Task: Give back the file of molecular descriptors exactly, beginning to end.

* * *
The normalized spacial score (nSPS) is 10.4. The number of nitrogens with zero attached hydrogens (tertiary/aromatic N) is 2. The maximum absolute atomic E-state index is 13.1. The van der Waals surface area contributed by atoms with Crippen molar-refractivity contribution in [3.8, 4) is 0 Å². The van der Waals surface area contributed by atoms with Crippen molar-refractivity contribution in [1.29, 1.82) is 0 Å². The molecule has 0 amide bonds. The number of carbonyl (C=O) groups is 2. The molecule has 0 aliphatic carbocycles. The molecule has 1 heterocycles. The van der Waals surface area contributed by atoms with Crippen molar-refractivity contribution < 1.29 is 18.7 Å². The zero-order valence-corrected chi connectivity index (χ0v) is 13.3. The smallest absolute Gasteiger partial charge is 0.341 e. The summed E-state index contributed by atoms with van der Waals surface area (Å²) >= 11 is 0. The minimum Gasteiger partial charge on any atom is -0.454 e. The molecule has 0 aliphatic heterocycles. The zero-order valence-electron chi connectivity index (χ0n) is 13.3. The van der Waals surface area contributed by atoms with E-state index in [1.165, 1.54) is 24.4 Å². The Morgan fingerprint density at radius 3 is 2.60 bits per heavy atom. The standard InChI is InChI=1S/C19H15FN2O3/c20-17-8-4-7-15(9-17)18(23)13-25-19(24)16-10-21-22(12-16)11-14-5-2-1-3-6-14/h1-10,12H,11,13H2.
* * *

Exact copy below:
The normalized spacial score (nSPS) is 10.4. The number of nitrogens with zero attached hydrogens (tertiary/aromatic N) is 2. The maximum absolute atomic E-state index is 13.1. The van der Waals surface area contributed by atoms with Crippen molar-refractivity contribution in [3.8, 4) is 0 Å². The van der Waals surface area contributed by atoms with Crippen molar-refractivity contribution in [1.29, 1.82) is 0 Å². The molecule has 0 amide bonds. The number of carbonyl (C=O) groups is 2. The molecule has 0 aliphatic carbocycles. The molecule has 1 heterocycles. The van der Waals surface area contributed by atoms with Crippen molar-refractivity contribution < 1.29 is 18.7 Å². The zero-order valence-corrected chi connectivity index (χ0v) is 13.3. The smallest absolute Gasteiger partial charge is 0.341 e. The summed E-state index contributed by atoms with van der Waals surface area (Å²) >= 11 is 0. The minimum Gasteiger partial charge on any atom is -0.454 e. The molecule has 0 aliphatic heterocycles. The zero-order valence-electron chi connectivity index (χ0n) is 13.3. The van der Waals surface area contributed by atoms with E-state index in [1.165, 1.54) is 24.4 Å². The Morgan fingerprint density at radius 3 is 2.60 bits per heavy atom. The standard InChI is InChI=1S/C19H15FN2O3/c20-17-8-4-7-15(9-17)18(23)13-25-19(24)16-10-21-22(12-16)11-14-5-2-1-3-6-14/h1-10,12H,11,13H2.